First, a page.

The health care reform future is now
Date: October 31, 2010
Regardless of the details that will eventually emerge from the Patient Protection and Affordable Care Act, one overarching trend is clear: Every health care delivery system must take cost reduction seriously and at the same time improve access to care and the outcomes of that care.
At Johns Hopkins Medicine, our response to that challenge has been to “lean into” our three-pronged mission of patient care, teaching and research—a mission that’s defined us from our inception.
For example, last year we created The Access Partnership (see story, page 1) to help our uninsured and underinsured neighbors get much-needed specialty care. Besides being a way to simply do the right thing, the program will allow us to generate data and determine whether this model can reduce health care expenditures by giving patients an alternative to very-high-cost Emergency Department care and averting hospital admissions.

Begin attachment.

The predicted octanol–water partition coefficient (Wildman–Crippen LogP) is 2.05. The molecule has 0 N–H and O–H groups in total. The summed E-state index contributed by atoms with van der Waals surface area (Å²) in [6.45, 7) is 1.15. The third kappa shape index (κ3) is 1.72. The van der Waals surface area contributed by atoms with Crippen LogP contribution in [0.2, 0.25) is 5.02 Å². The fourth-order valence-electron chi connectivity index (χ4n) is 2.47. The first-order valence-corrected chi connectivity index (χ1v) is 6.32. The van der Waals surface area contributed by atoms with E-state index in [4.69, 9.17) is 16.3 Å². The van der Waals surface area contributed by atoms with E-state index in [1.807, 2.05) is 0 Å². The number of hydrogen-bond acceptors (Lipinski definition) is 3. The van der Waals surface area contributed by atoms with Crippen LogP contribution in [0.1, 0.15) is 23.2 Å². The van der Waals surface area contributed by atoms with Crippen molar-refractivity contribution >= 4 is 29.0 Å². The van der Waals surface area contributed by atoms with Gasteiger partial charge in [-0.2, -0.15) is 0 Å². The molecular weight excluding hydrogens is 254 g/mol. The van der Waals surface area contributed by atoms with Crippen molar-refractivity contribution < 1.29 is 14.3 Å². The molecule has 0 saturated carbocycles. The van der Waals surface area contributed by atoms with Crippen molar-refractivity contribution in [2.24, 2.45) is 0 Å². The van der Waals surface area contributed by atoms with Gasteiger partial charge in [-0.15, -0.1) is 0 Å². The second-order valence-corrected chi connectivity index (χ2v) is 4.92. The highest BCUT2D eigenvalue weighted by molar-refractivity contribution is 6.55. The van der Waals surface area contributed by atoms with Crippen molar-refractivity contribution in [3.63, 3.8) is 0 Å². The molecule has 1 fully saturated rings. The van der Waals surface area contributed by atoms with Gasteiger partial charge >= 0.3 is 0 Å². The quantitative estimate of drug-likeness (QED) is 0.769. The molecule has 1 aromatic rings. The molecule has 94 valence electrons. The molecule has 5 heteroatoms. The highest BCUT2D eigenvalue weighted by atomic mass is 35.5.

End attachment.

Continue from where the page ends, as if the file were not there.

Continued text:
Our penchant for turning to research and education to advance care can also be seen in the work of Bruce Leff (see story titled Why geriatric care doesn't have to mean hospital care). As one of the leaders of a nationally focused effort to re-think how care is provided to what will soon become a flood of geriatric patients, Leff and his colleagues aim to generate evidence-based strategies that could reduce costs and increase care quality.
That theme has been especially important for Priority Partners, our Medicaid managed care organization (see story titled Riding the (Medicaid) wave). To handle the influx of many more new members along with rate cuts by the state, we are redoubling our focus on the population health framework of patient-centered, integrated care delivery organized around population and disease.
Most importantly, leaders across Johns Hopkins Medicine have been regularly coming together for more than a year and looking closely at the implications of health care reform from a global perspective (see story titled What's best for the 'best of the best'?).
What’s clear is that we already have in place the components to deliver the right care at the right time. Now, keeping our mission always front and center, we’re transforming ourselves from an academic medical center to a true academic medical system.